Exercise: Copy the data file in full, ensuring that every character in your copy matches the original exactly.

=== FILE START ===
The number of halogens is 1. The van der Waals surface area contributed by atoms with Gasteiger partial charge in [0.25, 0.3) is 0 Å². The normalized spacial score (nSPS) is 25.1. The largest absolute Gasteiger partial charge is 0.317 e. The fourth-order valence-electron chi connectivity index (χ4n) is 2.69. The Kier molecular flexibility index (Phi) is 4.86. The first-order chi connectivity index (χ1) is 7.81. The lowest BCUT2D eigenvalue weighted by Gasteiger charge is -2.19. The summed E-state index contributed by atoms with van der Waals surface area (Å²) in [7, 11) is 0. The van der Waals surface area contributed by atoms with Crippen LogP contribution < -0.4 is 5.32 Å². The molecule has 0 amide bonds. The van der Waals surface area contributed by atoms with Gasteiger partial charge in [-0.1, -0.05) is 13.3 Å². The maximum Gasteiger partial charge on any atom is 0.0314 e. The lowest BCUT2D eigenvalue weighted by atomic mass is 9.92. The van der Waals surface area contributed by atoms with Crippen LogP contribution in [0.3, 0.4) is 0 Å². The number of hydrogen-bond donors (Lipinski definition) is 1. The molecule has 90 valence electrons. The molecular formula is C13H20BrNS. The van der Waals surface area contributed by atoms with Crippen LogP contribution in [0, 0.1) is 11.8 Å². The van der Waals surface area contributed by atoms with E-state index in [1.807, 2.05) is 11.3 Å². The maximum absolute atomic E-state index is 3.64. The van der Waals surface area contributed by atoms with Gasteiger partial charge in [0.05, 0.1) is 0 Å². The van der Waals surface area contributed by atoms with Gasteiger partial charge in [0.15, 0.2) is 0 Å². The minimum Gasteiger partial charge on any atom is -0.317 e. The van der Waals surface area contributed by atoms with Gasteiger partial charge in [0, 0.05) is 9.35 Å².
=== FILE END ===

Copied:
The number of halogens is 1. The van der Waals surface area contributed by atoms with Gasteiger partial charge in [0.25, 0.3) is 0 Å². The normalized spacial score (nSPS) is 25.1. The largest absolute Gasteiger partial charge is 0.317 e. The fourth-order valence-electron chi connectivity index (χ4n) is 2.69. The Kier molecular flexibility index (Phi) is 4.86. The first-order chi connectivity index (χ1) is 7.81. The lowest BCUT2D eigenvalue weighted by Gasteiger charge is -2.19. The summed E-state index contributed by atoms with van der Waals surface area (Å²) in [7, 11) is 0. The van der Waals surface area contributed by atoms with Crippen LogP contribution < -0.4 is 5.32 Å². The molecule has 0 amide bonds. The van der Waals surface area contributed by atoms with Gasteiger partial charge in [-0.1, -0.05) is 13.3 Å². The maximum Gasteiger partial charge on any atom is 0.0314 e. The lowest BCUT2D eigenvalue weighted by atomic mass is 9.92. The van der Waals surface area contributed by atoms with Crippen LogP contribution in [0.3, 0.4) is 0 Å². The number of hydrogen-bond donors (Lipinski definition) is 1. The molecule has 90 valence electrons. The molecular formula is C13H20BrNS. The van der Waals surface area contributed by atoms with Crippen LogP contribution in [0, 0.1) is 11.8 Å². The van der Waals surface area contributed by atoms with E-state index in [1.807, 2.05) is 11.3 Å². The maximum absolute atomic E-state index is 3.64. The van der Waals surface area contributed by atoms with Gasteiger partial charge in [0.05, 0.1) is 0 Å². The van der Waals surface area contributed by atoms with Gasteiger partial charge in [0.15, 0.2) is 0 Å². The minimum Gasteiger partial charge on any atom is -0.317 e. The van der Waals surface area contributed by atoms with Gasteiger partial charge in [0, 0.05) is 9.35 Å².